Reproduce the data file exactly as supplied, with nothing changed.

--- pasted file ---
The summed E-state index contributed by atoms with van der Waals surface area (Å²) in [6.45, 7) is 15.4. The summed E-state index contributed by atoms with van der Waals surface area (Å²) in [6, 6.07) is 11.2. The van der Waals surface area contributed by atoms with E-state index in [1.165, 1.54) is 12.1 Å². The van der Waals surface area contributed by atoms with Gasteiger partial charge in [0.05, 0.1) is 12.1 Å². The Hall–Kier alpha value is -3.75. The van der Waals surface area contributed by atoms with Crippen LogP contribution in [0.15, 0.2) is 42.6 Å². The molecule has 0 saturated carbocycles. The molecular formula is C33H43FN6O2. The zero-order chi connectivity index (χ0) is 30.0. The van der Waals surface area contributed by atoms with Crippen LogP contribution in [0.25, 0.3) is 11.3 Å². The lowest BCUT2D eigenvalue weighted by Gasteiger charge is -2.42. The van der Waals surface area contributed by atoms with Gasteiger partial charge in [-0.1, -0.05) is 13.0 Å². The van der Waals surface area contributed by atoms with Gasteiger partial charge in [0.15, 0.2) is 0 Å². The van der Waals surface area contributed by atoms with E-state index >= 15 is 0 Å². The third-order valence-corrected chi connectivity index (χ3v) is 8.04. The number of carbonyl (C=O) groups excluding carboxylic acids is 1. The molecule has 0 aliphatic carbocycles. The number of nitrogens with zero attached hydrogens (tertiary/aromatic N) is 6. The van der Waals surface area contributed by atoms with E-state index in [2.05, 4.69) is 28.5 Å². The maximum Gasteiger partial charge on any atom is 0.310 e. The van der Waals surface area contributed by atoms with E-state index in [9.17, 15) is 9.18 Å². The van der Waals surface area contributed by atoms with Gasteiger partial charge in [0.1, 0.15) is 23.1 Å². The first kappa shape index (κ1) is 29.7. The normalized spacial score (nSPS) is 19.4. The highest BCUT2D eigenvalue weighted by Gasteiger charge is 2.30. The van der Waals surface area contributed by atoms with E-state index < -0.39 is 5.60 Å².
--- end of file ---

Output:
The summed E-state index contributed by atoms with van der Waals surface area (Å²) in [6.45, 7) is 15.4. The summed E-state index contributed by atoms with van der Waals surface area (Å²) in [6, 6.07) is 11.2. The van der Waals surface area contributed by atoms with E-state index in [1.165, 1.54) is 12.1 Å². The van der Waals surface area contributed by atoms with Gasteiger partial charge in [0.05, 0.1) is 12.1 Å². The Hall–Kier alpha value is -3.75. The van der Waals surface area contributed by atoms with Crippen LogP contribution in [0.15, 0.2) is 42.6 Å². The molecule has 0 saturated carbocycles. The molecular formula is C33H43FN6O2. The zero-order chi connectivity index (χ0) is 30.0. The van der Waals surface area contributed by atoms with Crippen LogP contribution in [0.25, 0.3) is 11.3 Å². The lowest BCUT2D eigenvalue weighted by Gasteiger charge is -2.42. The van der Waals surface area contributed by atoms with Gasteiger partial charge in [-0.1, -0.05) is 13.0 Å². The van der Waals surface area contributed by atoms with Gasteiger partial charge in [0.15, 0.2) is 0 Å². The van der Waals surface area contributed by atoms with E-state index >= 15 is 0 Å². The third-order valence-corrected chi connectivity index (χ3v) is 8.04. The number of carbonyl (C=O) groups excluding carboxylic acids is 1. The molecule has 0 aliphatic carbocycles. The number of nitrogens with zero attached hydrogens (tertiary/aromatic N) is 6. The van der Waals surface area contributed by atoms with E-state index in [2.05, 4.69) is 28.5 Å². The maximum Gasteiger partial charge on any atom is 0.310 e. The van der Waals surface area contributed by atoms with E-state index in [9.17, 15) is 9.18 Å². The van der Waals surface area contributed by atoms with Gasteiger partial charge in [0.1, 0.15) is 23.1 Å². The first kappa shape index (κ1) is 29.7. The normalized spacial score (nSPS) is 19.4. The highest BCUT2D eigenvalue weighted by Gasteiger charge is 2.30. The van der Waals surface area contributed by atoms with E-state index < -0.39 is 5.60 Å².